Dividend growth investors like me usually seek to buy shares of great companies enjoying a huge competitive advantage and who pays a dividend every quarter. We also seek for dividend increases.
My goal is to buy stocks of these companies when they trade at fair value or when their price is undervalued with an initial dividend yield of at least 3% and I want to invest in companies who increase the dividend every year at a rate above inflation. I generally seek for a global 7-8% increase in my portfolio.
Medias don’t talk a lot about these companies because their price don’t skyrocket to the atmosphere to then fall back to the ground like those high tech stocks.
But what these companies do instead is grow slowly but surely and increase their dividend year after year at a rate far above inflation.
If you want to get rich slowly, then you might be interested by these compounding machines called the dividend Aristocrats:
What are the criteria to be part of that select list
The only companies your going to find on this list are the one that have been able to not only pay a dividend every year but also to increase it for 25 consecutive years or more!!!
Do you realize how amazing these companies are?
Lets look at some constituents of this list and analyze them a little to show you just how amazing they have been.
3M (MMM) – since 1970, the dividend of 3M has increased every year at a compounded rate of 8,18%.
AT&T (T) – since 1984, the dividend of AT&T has been consistently raised at a compounded rate of 4,74%
CHEVRON (CVX) – since 1970, Chevron’s dividend has been increased at a compounded rate of 7,36%.
CLOROX (CL) – since 1983, Clorox’s dividend has been increased at a compounded rate of 12,43%.
COKE (KO) – since 1962 Coke’s dividend has been increased at a compounded rate of 7,76%.
Exxon (XOM) – since 1970, Exxon’s dividend has increased at a compounded rate of 7,36%.
Wal-Mart (WMT) – since 1974, Wal Mart’s dividend has been increased at a compounded rate of 23,6%!!! Truly amazing!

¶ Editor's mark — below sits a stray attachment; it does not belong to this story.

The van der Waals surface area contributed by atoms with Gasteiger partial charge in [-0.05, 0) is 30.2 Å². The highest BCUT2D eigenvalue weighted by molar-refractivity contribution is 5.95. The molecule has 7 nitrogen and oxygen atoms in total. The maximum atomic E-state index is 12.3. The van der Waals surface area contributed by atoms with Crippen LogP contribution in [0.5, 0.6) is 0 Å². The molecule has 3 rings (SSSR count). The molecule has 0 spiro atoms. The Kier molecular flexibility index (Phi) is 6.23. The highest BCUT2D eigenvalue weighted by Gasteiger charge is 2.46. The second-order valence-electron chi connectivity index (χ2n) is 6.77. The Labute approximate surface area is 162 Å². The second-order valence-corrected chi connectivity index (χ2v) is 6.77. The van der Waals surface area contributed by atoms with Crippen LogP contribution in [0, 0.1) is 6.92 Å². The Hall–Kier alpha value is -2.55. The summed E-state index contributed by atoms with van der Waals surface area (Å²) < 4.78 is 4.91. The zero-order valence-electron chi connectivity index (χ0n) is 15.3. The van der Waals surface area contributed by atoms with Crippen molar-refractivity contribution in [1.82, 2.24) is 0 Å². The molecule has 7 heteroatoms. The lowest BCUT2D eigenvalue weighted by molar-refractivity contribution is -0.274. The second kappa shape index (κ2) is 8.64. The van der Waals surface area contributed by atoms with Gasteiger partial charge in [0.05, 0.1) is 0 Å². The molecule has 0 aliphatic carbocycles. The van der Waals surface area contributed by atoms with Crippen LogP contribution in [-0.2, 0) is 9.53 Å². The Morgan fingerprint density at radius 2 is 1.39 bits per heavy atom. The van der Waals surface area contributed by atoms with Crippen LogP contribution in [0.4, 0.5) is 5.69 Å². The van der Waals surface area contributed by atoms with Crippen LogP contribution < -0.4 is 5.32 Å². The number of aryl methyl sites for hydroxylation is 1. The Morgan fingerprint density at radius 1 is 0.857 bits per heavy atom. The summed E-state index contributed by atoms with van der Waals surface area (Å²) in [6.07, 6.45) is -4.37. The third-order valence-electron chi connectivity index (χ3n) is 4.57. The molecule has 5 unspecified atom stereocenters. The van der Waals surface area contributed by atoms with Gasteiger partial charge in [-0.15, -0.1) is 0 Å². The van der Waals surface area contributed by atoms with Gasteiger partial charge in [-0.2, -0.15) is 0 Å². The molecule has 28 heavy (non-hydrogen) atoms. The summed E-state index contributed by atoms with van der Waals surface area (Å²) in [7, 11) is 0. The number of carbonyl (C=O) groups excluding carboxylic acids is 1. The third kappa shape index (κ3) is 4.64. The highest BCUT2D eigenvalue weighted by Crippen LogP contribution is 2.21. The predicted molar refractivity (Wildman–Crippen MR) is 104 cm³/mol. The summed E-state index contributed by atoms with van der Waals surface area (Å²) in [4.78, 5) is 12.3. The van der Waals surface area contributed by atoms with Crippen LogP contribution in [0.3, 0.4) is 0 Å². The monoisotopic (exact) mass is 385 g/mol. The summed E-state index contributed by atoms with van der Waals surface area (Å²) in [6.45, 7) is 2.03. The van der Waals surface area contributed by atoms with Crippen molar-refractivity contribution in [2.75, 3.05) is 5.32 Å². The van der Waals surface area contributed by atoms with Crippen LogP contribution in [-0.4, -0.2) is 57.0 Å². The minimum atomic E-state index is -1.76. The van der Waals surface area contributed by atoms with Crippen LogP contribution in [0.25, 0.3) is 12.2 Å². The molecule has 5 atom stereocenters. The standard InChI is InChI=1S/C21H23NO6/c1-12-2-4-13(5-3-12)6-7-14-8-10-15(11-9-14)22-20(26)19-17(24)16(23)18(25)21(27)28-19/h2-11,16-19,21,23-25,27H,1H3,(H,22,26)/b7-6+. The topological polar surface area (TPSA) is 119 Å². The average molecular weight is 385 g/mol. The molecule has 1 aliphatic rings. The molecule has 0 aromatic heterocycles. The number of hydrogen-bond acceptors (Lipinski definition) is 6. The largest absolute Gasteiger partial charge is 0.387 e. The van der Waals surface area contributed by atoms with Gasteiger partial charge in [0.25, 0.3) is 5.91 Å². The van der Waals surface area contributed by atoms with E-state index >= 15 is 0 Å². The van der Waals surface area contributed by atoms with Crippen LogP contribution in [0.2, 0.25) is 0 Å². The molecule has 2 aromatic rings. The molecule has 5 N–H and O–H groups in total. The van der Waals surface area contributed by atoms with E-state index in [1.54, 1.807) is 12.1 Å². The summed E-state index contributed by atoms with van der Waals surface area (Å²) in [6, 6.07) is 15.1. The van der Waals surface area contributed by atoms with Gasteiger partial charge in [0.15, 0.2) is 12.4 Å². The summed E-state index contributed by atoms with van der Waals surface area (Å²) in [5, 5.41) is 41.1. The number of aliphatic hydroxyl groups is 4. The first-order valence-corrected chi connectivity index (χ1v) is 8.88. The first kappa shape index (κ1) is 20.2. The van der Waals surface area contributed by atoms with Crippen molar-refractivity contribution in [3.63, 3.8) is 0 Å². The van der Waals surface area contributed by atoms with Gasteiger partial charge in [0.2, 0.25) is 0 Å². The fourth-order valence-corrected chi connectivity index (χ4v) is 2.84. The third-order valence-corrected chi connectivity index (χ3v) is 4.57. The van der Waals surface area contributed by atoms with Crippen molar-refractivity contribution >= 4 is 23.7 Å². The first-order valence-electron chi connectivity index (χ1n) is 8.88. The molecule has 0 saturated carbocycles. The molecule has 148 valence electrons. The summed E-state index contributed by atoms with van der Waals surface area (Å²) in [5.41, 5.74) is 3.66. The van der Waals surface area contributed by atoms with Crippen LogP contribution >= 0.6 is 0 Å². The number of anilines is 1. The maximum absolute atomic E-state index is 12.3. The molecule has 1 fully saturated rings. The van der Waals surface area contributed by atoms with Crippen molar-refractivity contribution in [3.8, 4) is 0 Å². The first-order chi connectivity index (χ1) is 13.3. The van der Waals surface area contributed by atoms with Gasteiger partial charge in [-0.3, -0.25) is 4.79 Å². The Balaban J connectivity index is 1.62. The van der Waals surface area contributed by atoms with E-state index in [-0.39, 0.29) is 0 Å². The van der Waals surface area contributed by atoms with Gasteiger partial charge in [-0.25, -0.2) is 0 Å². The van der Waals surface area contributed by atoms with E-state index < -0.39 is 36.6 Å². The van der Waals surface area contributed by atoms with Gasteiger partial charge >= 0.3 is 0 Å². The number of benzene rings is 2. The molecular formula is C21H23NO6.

Johnson&Johnson (JNJ) – since 1970, J&J’s dividend has been increased at a compounded rate of 13,97%!!!
I could continue like that for a long while!!!
At first, when we acquire these stocks, the yield is generally pretty low (between 2,5%-4,5%). But let’s say we take a realist 8% increase per year and let compound for 10, 20 and 30 years, we would get these figures with the purchase of a 100$ stock yielding 3% on cost if we apply an 8% increase to it every year :
On year 1, the dividend per share would be 3$ or 3%.
On year 10, the dividend would now be 6$ or 6% (yield on cost, the real yield would probably be around 3% because the market value of your share would have improved as well).
On year 20, it would be 13$ or 13%.
On year 30, it would now be 30$!!! This means that your single 100$ investment would now bring you back 30$ per year or 30%.
I love compounded interest. Time though is its most important ingredient. Just for fun, let’s look at what would be the dividend after 40 years and 50 years since I might still be alive then.
After 40 years, the dividend would be 65$ and after 50 years, 140$, yielding 65% and 140% on cost.
Investing in great companies can give my portfolio a major hedge over time.
Now let’s look at the cashflow generated by that single investment.
On year 1, I would have 3$ to reinvest. After 10 years, that single investment would have yield me a total cashflow of 43,45$ to reinvest. After 20 years, it would have added up to 137,28$. After 30 years, 339,84$. After 40 years, 774,17$ and finally, after 50 years, 1721,31$ or 17 times my initial investment.
Since I want to retire over my dividend income, dividend increases and strong companies with a wide moat will find a place in my portfolio as core holdings.
While I wouldn’t buy every companies on this list, I will for sure add the best “compounders” to my freedom fund!
I already own shares of McDonald’s and Exxon. Exxon recently increased the dividend by 9,5%!!
I’m interested in adding J&J, P&G, Wal Mart, Coke, Clorox and Colgate-Palmolive eventually to my freedom fund portfolio as soon as there’s a pullback in the stock market.
To find the dividend Aristocrats list, click here.
Were you aware that these lists existed? Are you invested in the stock market too?
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